Whether you're a Black Friday fan or a last-minute shopper, the holidays are probably a busy time for you. It's also a busy — and profitable — time for scammers.
Scammers can drain gift cards, reel you in with too-good-to-be-true social media ads and send fake delivery notifications that take away more than your holiday cheer. Here's how to watch out for some of the most common scams this holiday shopping season.
Porch pirates aren't the only problem
People send and receive lots of packages during the holidays, and porch pirates aren't the only ones taking notice. A recent AARP survey of U.S. adults found that 29% have received a fake notification about a shipment issue. These texts or emails do more than get your hopes up for a package that doesn't exist.
"What they're trying to do is get you to click on a link, go to a page that looks like FedEx or UPS, but it's really not," said AARP fraud prevention director Kathy Stokes. "You're logging in credentials, you're logging in payment information — whatever you're logging in there, they're stealing."
If you get an unexpected text about a delivery and want to see if it's real, Stokes recommends looking for contact information on the package carrier's official website.
Major package carriers like FedEx, UPS and the U.S. Postal Service will often let you sign up to get delivery updates, but they won't text you out of the blue. With your personal information at stake, it's better to be safe than sorry.
Your payment method matters
When you're shopping online, think twice about how you're paying. Credit cards are considered safer for online payment than debit cards, because they have more protections in case of fraud.
Gift cards pose another set of issues. AARP's survey found 26% of respondents have given or received a gift card, only to find out there's no money on it.
"A lot of people don't know this, but scammers can go into a store, take the cards off the rack, record the information of the back and just wait for them to get sold so they can drain them," Stokes said.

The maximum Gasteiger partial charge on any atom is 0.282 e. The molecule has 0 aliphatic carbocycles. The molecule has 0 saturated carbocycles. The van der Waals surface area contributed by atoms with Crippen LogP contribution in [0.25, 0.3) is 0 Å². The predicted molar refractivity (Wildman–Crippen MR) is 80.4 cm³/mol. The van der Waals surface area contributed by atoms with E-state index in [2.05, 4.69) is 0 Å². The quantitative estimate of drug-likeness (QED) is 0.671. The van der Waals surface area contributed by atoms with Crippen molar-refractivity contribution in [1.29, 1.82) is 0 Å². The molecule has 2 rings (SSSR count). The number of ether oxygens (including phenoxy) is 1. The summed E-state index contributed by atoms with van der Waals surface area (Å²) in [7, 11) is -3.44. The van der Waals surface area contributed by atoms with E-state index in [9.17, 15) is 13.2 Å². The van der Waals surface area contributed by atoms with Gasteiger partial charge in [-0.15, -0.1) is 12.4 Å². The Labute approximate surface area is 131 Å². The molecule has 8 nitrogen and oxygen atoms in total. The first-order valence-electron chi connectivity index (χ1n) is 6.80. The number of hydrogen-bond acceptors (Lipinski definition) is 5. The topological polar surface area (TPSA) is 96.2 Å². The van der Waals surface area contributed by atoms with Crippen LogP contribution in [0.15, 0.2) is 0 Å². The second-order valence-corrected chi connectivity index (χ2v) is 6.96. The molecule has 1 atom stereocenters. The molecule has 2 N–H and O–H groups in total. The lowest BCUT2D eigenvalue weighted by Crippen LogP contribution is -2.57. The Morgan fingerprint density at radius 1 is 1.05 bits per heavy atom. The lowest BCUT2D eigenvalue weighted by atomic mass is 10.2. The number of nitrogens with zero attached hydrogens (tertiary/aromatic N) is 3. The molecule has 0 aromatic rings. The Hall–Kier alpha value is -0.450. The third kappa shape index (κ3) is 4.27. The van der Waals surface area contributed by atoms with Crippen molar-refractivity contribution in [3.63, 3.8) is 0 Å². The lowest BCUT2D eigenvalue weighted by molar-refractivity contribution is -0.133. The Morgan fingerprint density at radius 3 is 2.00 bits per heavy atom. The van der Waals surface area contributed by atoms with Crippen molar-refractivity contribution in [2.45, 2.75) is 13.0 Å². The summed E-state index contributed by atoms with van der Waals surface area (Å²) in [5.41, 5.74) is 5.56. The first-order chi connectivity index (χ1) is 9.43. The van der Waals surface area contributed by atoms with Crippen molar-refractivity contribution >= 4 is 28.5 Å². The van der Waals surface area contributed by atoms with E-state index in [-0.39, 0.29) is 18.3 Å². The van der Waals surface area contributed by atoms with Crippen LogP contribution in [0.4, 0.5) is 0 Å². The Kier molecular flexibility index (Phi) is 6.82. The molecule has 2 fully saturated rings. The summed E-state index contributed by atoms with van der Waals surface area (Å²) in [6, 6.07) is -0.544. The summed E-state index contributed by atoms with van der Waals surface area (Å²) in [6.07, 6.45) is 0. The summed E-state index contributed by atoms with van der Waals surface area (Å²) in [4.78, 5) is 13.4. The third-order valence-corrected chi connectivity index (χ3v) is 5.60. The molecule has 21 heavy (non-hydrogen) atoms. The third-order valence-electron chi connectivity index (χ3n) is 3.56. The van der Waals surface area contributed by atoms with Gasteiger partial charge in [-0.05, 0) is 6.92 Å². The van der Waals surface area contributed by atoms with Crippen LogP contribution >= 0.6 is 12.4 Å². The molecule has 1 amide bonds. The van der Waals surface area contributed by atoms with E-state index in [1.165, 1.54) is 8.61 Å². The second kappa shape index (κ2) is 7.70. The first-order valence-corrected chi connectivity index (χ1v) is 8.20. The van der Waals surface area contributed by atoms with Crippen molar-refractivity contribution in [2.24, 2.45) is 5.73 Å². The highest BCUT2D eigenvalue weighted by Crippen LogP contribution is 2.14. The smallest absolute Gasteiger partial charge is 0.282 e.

If you're buying a gift card at the store, experts recommend checking to see if the back of the card has been tampered with to reveal the PIN. Scammers can also find ways to drain gift cards online, with methods like bots that input random gift card numbers and PINs. It's a good idea to redeem the gift card online sooner rather than later, giving scammers less time to steal the funds.
One thing to keep in mind year-round: Gift cards are for gifts, not payments. If someone calls and asks you to pay them with gift cards, that's a scam. Similar considerations apply to peer-to-peer payment methods like Zelle or PayPal.
That ad could make you sad
You're scrolling on your social media feed during the holiday season when you see it: The perfect gift you've been looking for, and at a great price! So you rush to buy it, entering your payment information. You might not suspect a problem until, three weeks later, your package still hasn't arrived.
"A lot of these fake websites will pop up, they'll get a couple of consumers to give up their information, and then they're gone," said Better Business Bureau public relations director Melanie McGovern.
Shady websites can send you low-quality goods that aren't as advertised, scam you by not delivering the product at all, or even steal your information.
According to a report from the FBI's Internet Crime Complaint Center, Americans lost more than $337 million to non-payment or non-delivery scams in 2021. The FBI says internet scam reports spike in the first months of each year, suggesting that the holidays are a bad time to be careless with your financial information.
"You really want to do those checks and make sure that that website is legitimate," McGovern said. "If the website looks a little off, if it's claimed to be an established retailer, just check out that URL. One letter mistake could take you down a rabbit hole of fake websites — you really want to be careful."
The big picture
Whether it's the holiday season or not, scamming is a profitable industry that evolves fast — and anyone can fall victim. AARP's survey found that 81% of respondents aged 18 to 34 had experienced some kind of fraud, while that number went down to 69% for those 65 and older.
"Most people believe that scams disproportionately target older adults," Stokes said. "And in fact, that's not true at all. More younger people experience losing money from scams than older people. But the catch is if you're an older adult, you have more to lose."
Basic cybersecurity measures like updating your computer or phone's system when prompted and using antivirus software can go a long way. It's also a good idea to stay organized.
"Keep a list and just keep track so it's easier to figure out if something went wrong and how to remedy it," McGovern said.